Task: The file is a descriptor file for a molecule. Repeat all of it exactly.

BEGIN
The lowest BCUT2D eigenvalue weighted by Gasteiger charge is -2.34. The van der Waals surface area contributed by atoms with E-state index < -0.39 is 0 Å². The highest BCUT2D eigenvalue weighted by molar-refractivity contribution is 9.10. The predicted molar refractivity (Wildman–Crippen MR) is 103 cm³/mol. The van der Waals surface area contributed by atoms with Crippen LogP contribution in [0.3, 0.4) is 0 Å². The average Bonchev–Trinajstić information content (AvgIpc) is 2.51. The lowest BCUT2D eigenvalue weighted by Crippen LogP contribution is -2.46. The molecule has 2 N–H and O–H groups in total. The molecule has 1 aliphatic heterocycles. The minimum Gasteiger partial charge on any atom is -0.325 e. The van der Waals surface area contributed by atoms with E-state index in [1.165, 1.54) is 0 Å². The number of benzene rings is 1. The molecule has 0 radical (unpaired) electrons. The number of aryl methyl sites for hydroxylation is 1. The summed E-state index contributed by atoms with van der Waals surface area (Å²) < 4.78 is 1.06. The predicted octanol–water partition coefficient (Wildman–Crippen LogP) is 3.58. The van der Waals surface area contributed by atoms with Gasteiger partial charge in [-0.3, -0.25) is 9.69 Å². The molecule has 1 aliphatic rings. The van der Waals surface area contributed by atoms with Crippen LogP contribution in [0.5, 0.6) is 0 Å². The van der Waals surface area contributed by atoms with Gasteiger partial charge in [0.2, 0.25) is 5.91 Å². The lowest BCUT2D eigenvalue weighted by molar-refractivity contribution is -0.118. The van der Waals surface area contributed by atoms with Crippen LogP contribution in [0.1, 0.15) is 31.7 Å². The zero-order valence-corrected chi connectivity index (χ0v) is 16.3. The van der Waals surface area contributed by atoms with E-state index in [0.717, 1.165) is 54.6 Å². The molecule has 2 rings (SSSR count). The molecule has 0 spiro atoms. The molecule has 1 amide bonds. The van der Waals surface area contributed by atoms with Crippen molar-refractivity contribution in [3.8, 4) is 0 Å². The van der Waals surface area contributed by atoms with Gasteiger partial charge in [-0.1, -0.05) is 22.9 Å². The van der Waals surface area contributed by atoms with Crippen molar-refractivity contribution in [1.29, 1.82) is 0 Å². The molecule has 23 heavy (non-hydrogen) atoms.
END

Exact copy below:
The lowest BCUT2D eigenvalue weighted by Gasteiger charge is -2.34. The van der Waals surface area contributed by atoms with E-state index < -0.39 is 0 Å². The highest BCUT2D eigenvalue weighted by molar-refractivity contribution is 9.10. The predicted molar refractivity (Wildman–Crippen MR) is 103 cm³/mol. The van der Waals surface area contributed by atoms with Crippen LogP contribution in [0.3, 0.4) is 0 Å². The average Bonchev–Trinajstić information content (AvgIpc) is 2.51. The lowest BCUT2D eigenvalue weighted by Crippen LogP contribution is -2.46. The molecule has 2 N–H and O–H groups in total. The molecule has 1 aliphatic heterocycles. The minimum Gasteiger partial charge on any atom is -0.325 e. The van der Waals surface area contributed by atoms with E-state index in [1.165, 1.54) is 0 Å². The number of benzene rings is 1. The molecule has 0 radical (unpaired) electrons. The number of aryl methyl sites for hydroxylation is 1. The summed E-state index contributed by atoms with van der Waals surface area (Å²) < 4.78 is 1.06. The predicted octanol–water partition coefficient (Wildman–Crippen LogP) is 3.58. The van der Waals surface area contributed by atoms with Gasteiger partial charge in [-0.3, -0.25) is 9.69 Å². The molecule has 1 aliphatic rings. The van der Waals surface area contributed by atoms with Crippen LogP contribution in [0.5, 0.6) is 0 Å². The van der Waals surface area contributed by atoms with Gasteiger partial charge in [0.2, 0.25) is 5.91 Å². The lowest BCUT2D eigenvalue weighted by molar-refractivity contribution is -0.118. The van der Waals surface area contributed by atoms with Crippen LogP contribution in [0.1, 0.15) is 31.7 Å². The zero-order valence-corrected chi connectivity index (χ0v) is 16.3. The van der Waals surface area contributed by atoms with E-state index in [0.717, 1.165) is 54.6 Å². The molecule has 2 rings (SSSR count). The molecule has 0 spiro atoms. The molecule has 1 amide bonds. The van der Waals surface area contributed by atoms with Crippen molar-refractivity contribution in [3.8, 4) is 0 Å². The van der Waals surface area contributed by atoms with Gasteiger partial charge in [-0.1, -0.05) is 22.9 Å². The van der Waals surface area contributed by atoms with Crippen molar-refractivity contribution in [1.29, 1.82) is 0 Å². The molecule has 23 heavy (non-hydrogen) atoms.